WPGM Recommends: The Ultraviolet – The Tales Of Our Youth (EP Review)

The Tales Of Our Youth EP Review
Ben Thorn, Sam Beck, Emilio Parla and Russ Smith are Boston, Lincolnshire alternative rock/pop four-piece, The Ultraviolet, and today (March 21) they released EP, The Tales Of Our Youth.

They “pride themselves in playing huge, tight and energetic shows with a sound that can most accurately be described as Alternative Rock with a dash of Pop-Punk”.

Over the course of last year, The Ultraviolet have had success with the release of their debut music video, “Wake Up Dead”. This was also accompanied by a UK tour and a bunch of festival shows which has seen the band sharing the stage with notable acts such as Lonely The Brave, Hunter & The Bear, Anavae, My Heart Is A Metronome, Grumble Bee and Like Torches.

Bands they like, and perceivable influences, are Foo Fighters, Mayday Parade, Stereophonics, Taking Back Sunday, Jimmy Eat World and Feeder.

To start with, “You’re Better On Your Own”. It comes in with eerie sounds before guitar and bass is joined with jubilant drums. Emphatic. Things then pare down, again, the bass sliding and mournful. The chorus is crushing and glorious. Then the guitar really swaggers, a glint in the eye and raucous. “This, I start, again/I feel the noose is tightening” is to the point and dramatic.

So much of the song’s overall energy is encapsulated in those lines. Guitar wails with a passion befitting of such an explosive track. Drums are then isolated for an excellent show of dynamics. Moody the word. The closing minute shouts from the rooftops, a cry for attention born out of pride rather than despondency.

A warning is then shot via “Signal Flare”, which’s imploring, with distorted, dirty bass driving as cool as a Wild West gunslinger. A keen sense of melody is heard with a whooping backing vocal arrangement. The guitar lines are taut and emotional.

The aforementioned bass really grooves, locking in with drums and intermittent guitar. “Do you get the feeling you’re alone?/Nothing major, nothing set in stone” again encapsulates the whole basis of the song in just a few expert moments.

The incisive, ringing bass cuts with such clarity reverberating, like those thick chords, in the listener’s head. Bass drum than pounds with ambient keyboard before things get yet clearer. So crystal clear it’s shocking, and massively satisfying.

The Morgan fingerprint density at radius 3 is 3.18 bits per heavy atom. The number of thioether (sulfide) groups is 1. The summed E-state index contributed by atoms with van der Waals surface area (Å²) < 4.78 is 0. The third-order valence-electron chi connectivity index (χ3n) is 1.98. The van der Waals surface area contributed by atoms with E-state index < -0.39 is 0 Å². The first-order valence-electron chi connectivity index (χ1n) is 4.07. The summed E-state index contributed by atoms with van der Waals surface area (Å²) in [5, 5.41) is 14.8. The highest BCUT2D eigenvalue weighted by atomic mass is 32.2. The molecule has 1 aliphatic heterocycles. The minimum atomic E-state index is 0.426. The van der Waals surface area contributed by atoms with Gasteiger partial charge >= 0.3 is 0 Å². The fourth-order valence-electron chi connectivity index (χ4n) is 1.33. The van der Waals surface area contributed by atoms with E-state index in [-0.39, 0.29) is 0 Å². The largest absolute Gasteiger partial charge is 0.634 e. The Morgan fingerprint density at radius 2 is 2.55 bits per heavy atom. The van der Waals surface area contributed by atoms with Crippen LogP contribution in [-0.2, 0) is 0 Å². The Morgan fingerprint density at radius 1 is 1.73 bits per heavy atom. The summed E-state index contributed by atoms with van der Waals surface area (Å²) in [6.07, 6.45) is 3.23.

The more sedate “I Wrote You A Letter” starts with a mixture of despondency and the feel of distant hope. The melancholy doesn’t last long, though. Things get heavy, though only for that initial mood to be recaptured. “…say what’s on my mind” cues the guitar solo. Such passion, it seems evidently, on his mind, indeed. Untamed and wild, that of the daring heart.

Mixed vibes greet you in “Wake Up Dead”, opening with a similar, thoughtful feeling. Not all guns blazing. At least not at first. Indeed, the seesaw dynamics of the track’s a bit more complicated than a simple summary of the opening moments. In fact, an emerging riff is quite groovy and syncopated. High register bass, a fill not too far from a solo, rears its head, too. High octane guitar roars like a wildcat. The growl of a lynx. Ringing feedback sees the track out.

“All I Need Is To Be Needed” sees the end of the EP, an ending seemingly happy and triumphant. Chugging guitar, complete with pounding bass drum. Crushing emphatic victory only after initial serious struggle and strife.

A cyclical riff follows, before a commanding and dramatic guitar solo. Fitting how the end of the EP sees the apex to all prior lead performances. So much power and passion, emotive of so many unspoken and impossible to verbalize thoughts.

Particular highlights are “You’re Better On Your Own”, “Signal Flare”, “Wake Up Dead” and “All I Need Is To Be Needed”. An impressive four stars out of five, and even the omitted “I Wrote You A Letter” serves a thematic purpose. Sandwiched in the middle, it proves the EP is perfectly sequenced between the four more lively tracks; two before and two after. Definitely proving a gamut of emotions right throughout.

The Ultraviolet have gone all out with a high intensity offering. Practically balls out from start to end, they also bring forth more mellow and thoughtful moments, too. It’s sequenced and put together in such a way that it never sounds lopsided. The Ultraviolet’s The Tales Of Our Youth EP can be purchased on iTunes, here.

Also visit their Facebook, Twitter, Instagram, YouTube, Bandcamp, Gigmit, BigCartel and Soundcloud pages to keep tabs on The Ultraviolet.

Words by Andrew Watson

Andrew Watson

I've always wanted to be involved in the media since before I even left school; to write for a living.I feel most eloquent when mapping out my thoughts on paper or on a computer screen.I studied media at college for two years, and went straight into university at third year studying publishing with journalism.After a range of work experience, I did a magazine journalism course at Bournemouth, a long way away from my hometown of Aberdeen, achieving my NCTJ qualifications.Now I spend my time gladly writing about music.

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